Fate Accelerated Edition (FAE) is fantastic. It is 45 pages worth of clever, elegant rules with text to explain them that wastes no time in getting readers into why it’s impressive.
The book is available for $5, or pay-what-you-want from the Evil Hat webstore. It’s been designed to have a minimal barrier to entry, to make it as easy as possible for people to get grounded and playing using these rules.
Why would anyone do that? Because Evil Hat are clever, and because this is a wonderful gateway to the wider world of Fate.
Fate in a Nutshell
All Fate systems share some core traits. Firstly, they use Fate Dice: six-sided dice with two – symbols, two + symbols, and two blank sides. They are essentially d3s. You roll four of them, yielding results from —- to ++++ and averaging to zero. The resulting dice rolls attach to flat numbers associated with Skills, so if you have Good (+3) Driving and you roll —-, the dice hate you and your overall result is Poor (-1). Every character has Aspects, which are a series of statements that describe the character. When these are useful for the character, the player spends a Fate Point to either reroll the dice or add +2 to the result. When Aspects complicate the life of the character, they get Fate Points in exchange as part of the economy. The third factor is Stunts, which modify how the character relates to the wider rules, such as letting them use one skill in place of another in certain circumstances. That’s the Coles Notes version, but given both Fate Accelerated Edition and Fate Core do a fantastic job of explaining all this, and they’re available Pay What You Want at the links above, you can easily have the professionals walk you through how everything works.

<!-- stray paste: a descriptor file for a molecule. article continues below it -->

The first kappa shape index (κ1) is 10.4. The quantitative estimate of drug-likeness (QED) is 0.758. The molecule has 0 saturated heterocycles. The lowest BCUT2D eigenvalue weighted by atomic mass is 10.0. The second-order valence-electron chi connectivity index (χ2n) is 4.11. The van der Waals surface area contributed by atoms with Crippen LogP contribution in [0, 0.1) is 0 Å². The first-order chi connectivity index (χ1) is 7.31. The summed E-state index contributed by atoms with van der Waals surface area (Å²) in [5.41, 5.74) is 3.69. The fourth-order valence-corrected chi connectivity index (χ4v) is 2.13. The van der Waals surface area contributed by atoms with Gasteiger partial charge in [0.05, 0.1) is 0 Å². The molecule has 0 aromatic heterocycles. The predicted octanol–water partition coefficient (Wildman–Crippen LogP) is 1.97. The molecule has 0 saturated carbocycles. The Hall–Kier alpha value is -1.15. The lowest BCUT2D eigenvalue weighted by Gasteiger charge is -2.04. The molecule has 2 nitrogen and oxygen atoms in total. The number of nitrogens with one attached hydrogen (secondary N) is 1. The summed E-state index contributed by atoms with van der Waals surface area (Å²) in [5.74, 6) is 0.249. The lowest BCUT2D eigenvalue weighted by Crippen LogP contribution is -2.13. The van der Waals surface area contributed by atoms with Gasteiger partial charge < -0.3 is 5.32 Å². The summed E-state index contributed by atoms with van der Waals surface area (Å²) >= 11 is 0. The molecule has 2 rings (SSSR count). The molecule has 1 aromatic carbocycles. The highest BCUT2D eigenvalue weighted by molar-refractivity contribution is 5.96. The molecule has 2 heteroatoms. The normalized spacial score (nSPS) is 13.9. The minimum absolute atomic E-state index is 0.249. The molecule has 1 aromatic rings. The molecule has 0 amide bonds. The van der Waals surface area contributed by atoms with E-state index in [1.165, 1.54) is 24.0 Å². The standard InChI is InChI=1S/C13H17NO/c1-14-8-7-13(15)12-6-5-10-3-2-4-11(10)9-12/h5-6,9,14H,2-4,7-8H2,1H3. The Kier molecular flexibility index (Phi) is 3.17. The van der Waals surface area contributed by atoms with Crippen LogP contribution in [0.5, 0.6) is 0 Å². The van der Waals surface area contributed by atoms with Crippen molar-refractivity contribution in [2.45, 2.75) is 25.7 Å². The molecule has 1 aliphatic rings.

What’s So ‘Accelerated’ About It?
The Fate Core rulebook (reviewed here) is the new bible of how to make Fate games sing, and it’s not just a ruleset: it’s a discussion about how to adjust those core rules to achieve the results that you want in your game. Fate Accelerated Edition is an example of what can be built by tweaking those core rules: it’s not a distinct ruleset from Fate Core, it’s an example of those rules being put into practice.
The most obvious difference is replacing Skills with Approaches, but still using them within the Four Actions/Four Outcomes framework from Fate Core (explored in more detail in our Fate Core review). The upshot is that what the character does is less mechanically important than how they do it. If we take the really basic example common to a huge number of roleplaying games that is A Gunfight, FAE doesn’t care how good the participants are with guns. FAE wants to know whether they are approaching the gunfight Cleverly, or Quickly? Sneakily or Carefully? The same question can be asked of anything else: you can be a physically weak wizard, but if you use arcane power to smash your problems then you’ll be using Forceful a lot. (Paging Harry Dresden to the white courtesy phone…)
This opens up the possibilities hugely, because at that point it doesn’t matter what the characters are or even the logic of how they might be able to accomplish something: the implication that they can and do is baked right into the basic concept. The “Neighbourhood Watch in the Future” episode of the BRC podcast includes a discussion of a game where all of the characters are intelligent houses, and FAE is starting to feature regularly when we chat about building games.
The rest of the Fate Accelerated Edition book is about providing grounding for that basic framework of solving problems. It walks readers through Aspects and why they matter, how to build characters, how to deal with challenges using game mechanics and how to run the game. It’s the fastest and most focused “Newbie to GM” book I can think of, and is written to be as useful for people who have never gamed before as it is for experienced players looking for a change of pace and gears.